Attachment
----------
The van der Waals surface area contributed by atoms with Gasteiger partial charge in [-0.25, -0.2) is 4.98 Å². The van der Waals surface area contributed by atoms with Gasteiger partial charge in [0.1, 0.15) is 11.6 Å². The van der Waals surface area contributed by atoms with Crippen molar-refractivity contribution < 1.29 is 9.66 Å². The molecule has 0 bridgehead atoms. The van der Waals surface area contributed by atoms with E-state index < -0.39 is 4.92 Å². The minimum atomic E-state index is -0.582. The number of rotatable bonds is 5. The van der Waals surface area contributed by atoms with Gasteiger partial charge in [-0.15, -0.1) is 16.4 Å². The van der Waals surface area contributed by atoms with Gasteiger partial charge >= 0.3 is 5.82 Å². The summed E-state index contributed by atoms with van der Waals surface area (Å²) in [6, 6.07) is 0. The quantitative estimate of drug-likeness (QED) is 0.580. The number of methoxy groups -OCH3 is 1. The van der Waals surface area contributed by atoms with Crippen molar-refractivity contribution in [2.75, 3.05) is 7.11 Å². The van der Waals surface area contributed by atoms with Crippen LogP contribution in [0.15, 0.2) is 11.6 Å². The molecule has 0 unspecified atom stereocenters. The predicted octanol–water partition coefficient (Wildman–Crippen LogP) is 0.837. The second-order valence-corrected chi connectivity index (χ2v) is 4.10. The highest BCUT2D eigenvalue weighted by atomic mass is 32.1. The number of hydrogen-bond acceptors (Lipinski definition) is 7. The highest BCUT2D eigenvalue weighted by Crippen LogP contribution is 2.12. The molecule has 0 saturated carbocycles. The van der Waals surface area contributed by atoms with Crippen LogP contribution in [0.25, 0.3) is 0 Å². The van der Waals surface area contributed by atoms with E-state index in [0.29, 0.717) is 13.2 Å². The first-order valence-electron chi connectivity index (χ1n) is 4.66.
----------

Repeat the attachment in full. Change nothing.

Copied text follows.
The van der Waals surface area contributed by atoms with Gasteiger partial charge in [-0.25, -0.2) is 4.98 Å². The van der Waals surface area contributed by atoms with Gasteiger partial charge in [0.1, 0.15) is 11.6 Å². The van der Waals surface area contributed by atoms with Crippen molar-refractivity contribution < 1.29 is 9.66 Å². The molecule has 0 bridgehead atoms. The van der Waals surface area contributed by atoms with E-state index < -0.39 is 4.92 Å². The minimum atomic E-state index is -0.582. The number of rotatable bonds is 5. The van der Waals surface area contributed by atoms with Gasteiger partial charge in [-0.15, -0.1) is 16.4 Å². The van der Waals surface area contributed by atoms with Gasteiger partial charge >= 0.3 is 5.82 Å². The summed E-state index contributed by atoms with van der Waals surface area (Å²) in [6, 6.07) is 0. The quantitative estimate of drug-likeness (QED) is 0.580. The number of methoxy groups -OCH3 is 1. The van der Waals surface area contributed by atoms with Crippen molar-refractivity contribution in [2.75, 3.05) is 7.11 Å². The van der Waals surface area contributed by atoms with Crippen LogP contribution in [0.15, 0.2) is 11.6 Å². The molecule has 0 unspecified atom stereocenters. The predicted octanol–water partition coefficient (Wildman–Crippen LogP) is 0.837. The second-order valence-corrected chi connectivity index (χ2v) is 4.10. The highest BCUT2D eigenvalue weighted by atomic mass is 32.1. The number of hydrogen-bond acceptors (Lipinski definition) is 7. The highest BCUT2D eigenvalue weighted by Crippen LogP contribution is 2.12. The molecule has 0 saturated carbocycles. The van der Waals surface area contributed by atoms with Crippen LogP contribution in [0.25, 0.3) is 0 Å². The van der Waals surface area contributed by atoms with E-state index in [0.29, 0.717) is 13.2 Å². The first-order valence-electron chi connectivity index (χ1n) is 4.66.